Obituary and a short biography from the Stoughton Sentinel, August 15, 1914


Dr. Daniel C. Rose, one of the town's best known and most prominent physicians, died very suddenly Thursday morning early at his home on Rose street . He had been in his usual health for the day before his death and was on the street and greeted his neighbors as late as nine o'clock the evening of his death and so the news of his passing camp as a great surprise to his closest friends in the morning In his seventy-sixth year he was living quietly the life of a retired physician at his pleasant home on Rose street, and in his daily walks about the town he was always greeted as one of the most familiar characters of the town. He had been a sufferer for some time with heart trouble and had often of late predicted his sadden passing away. Two days before his death he told a party of friends of whom the writer was one that he thought he might be the next to go. We little thought then of how soon the prediction would be verified, but in a few hours after that the summons came, and he passed away as he wanted to without suffering and in a peaceful way in the home and surrounded by those he loved.

Daniel C. Rose was born in St.  James, N. B., Sept. 15th, 1838 , and was consequently in his 76th year at the time of his death. He was the son of Alexander and Janet Campbell Rose and one brother and a sister survive him. They are Mrs. Elizabeth Peasley of Jonesport , Me. , and James Hervey Rose of Providence , R.I.   Dr. Rose father was born in Scotland and the Doctor was always proud of his good old Scotch ancestry and delights in the love of the stories and poems of early Scotch forbears.    His aunt, Mrs. Lydia Packard made her home with him.    By his first wife he had two daughters, Edith and Winifred Rose, who are most estimable young ladies of this town. He was a graduate of the Harvard Medical School and in his early Medical School days he became an assistant practitioner with the late Dr. S. S. Gifford of East Stoughton . After graduation, he entered the employ of Codman & Shurtleff of Boston in their medical department, and thirty-six years ago he came to this town and took up the practice of the late Dr. Simeon Tucker in the house on Wyman street that he had occupied for so many years. When the new railroad station was built in 1888 he moved the house to Rose street and had it remodeled for his own occupancy and has ever since lived there. For nearly thirty-five years he was a practicing physician of the town.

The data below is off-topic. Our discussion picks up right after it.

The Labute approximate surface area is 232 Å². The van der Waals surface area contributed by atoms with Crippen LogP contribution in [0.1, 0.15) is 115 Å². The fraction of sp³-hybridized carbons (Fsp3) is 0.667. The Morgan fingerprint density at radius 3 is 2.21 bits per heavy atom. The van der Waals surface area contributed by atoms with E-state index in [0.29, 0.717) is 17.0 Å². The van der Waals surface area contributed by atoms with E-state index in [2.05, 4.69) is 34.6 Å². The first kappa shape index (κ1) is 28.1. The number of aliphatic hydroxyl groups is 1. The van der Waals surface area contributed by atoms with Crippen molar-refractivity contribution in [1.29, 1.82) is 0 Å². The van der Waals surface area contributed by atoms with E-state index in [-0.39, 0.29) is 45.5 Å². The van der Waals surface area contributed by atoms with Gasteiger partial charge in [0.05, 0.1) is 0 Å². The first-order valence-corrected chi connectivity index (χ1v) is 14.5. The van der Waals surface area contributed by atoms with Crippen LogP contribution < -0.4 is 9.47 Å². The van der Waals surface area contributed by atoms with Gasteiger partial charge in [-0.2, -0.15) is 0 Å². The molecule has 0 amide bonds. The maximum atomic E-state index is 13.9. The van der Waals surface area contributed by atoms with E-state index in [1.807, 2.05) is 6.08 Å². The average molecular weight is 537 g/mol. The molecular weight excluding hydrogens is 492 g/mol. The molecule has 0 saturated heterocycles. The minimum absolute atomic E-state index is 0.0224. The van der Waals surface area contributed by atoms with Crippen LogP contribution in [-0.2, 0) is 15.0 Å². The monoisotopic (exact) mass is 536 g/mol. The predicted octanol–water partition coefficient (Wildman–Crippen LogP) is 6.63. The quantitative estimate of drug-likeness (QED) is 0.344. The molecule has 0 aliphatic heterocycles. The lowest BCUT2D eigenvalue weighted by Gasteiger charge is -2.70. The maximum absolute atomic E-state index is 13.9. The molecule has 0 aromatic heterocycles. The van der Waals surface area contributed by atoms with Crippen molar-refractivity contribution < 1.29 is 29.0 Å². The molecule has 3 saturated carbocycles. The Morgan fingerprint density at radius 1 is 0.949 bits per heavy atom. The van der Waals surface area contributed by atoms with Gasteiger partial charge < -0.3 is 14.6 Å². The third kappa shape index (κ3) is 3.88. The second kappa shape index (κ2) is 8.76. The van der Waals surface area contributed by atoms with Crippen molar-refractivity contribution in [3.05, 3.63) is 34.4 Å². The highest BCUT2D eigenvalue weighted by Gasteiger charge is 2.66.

For nearly thirty-five years he was a practicing physician of the town and in all those years was a faithful, conscientious family doctor.  For years he was the Town Physician by appointment and in the homes of the poor and the unfortunate his presence and his ministrations were such as to lend comfort and help to all. Many and many are the stories of his goodness and his kindness to those who could not repay him for his ministrations. He was a long time member of the Congregational Church of this town and consistent in his profession of faith. He was a life long advocate and supporter of the temperance cause and in the days of the Good Templars of the town was a leading member and advocate. He was one of the leading members of Rising Star Lodge of Masons of the town and took great interest in its work and purposes.    He was for years its Chaplain and was loved by all the membership.  

In the last two years he has been in retirement, the infirmity of his years leading him to give up the active work of practice. In these latter days he has been one of the town's retired gentlemen always  welcomed to any circle and greeted with respect and affection by all.

He is gone but the influence of his benignant presence will long be remembered and cherished by the towns people.

His funeral will be held Sunday afternoon from the Congregational Church at which he was so long an attendant.  The services will be under the auspices of Rising Star Lodge of Masons.  The internment will be in Evergreen Cemetery .

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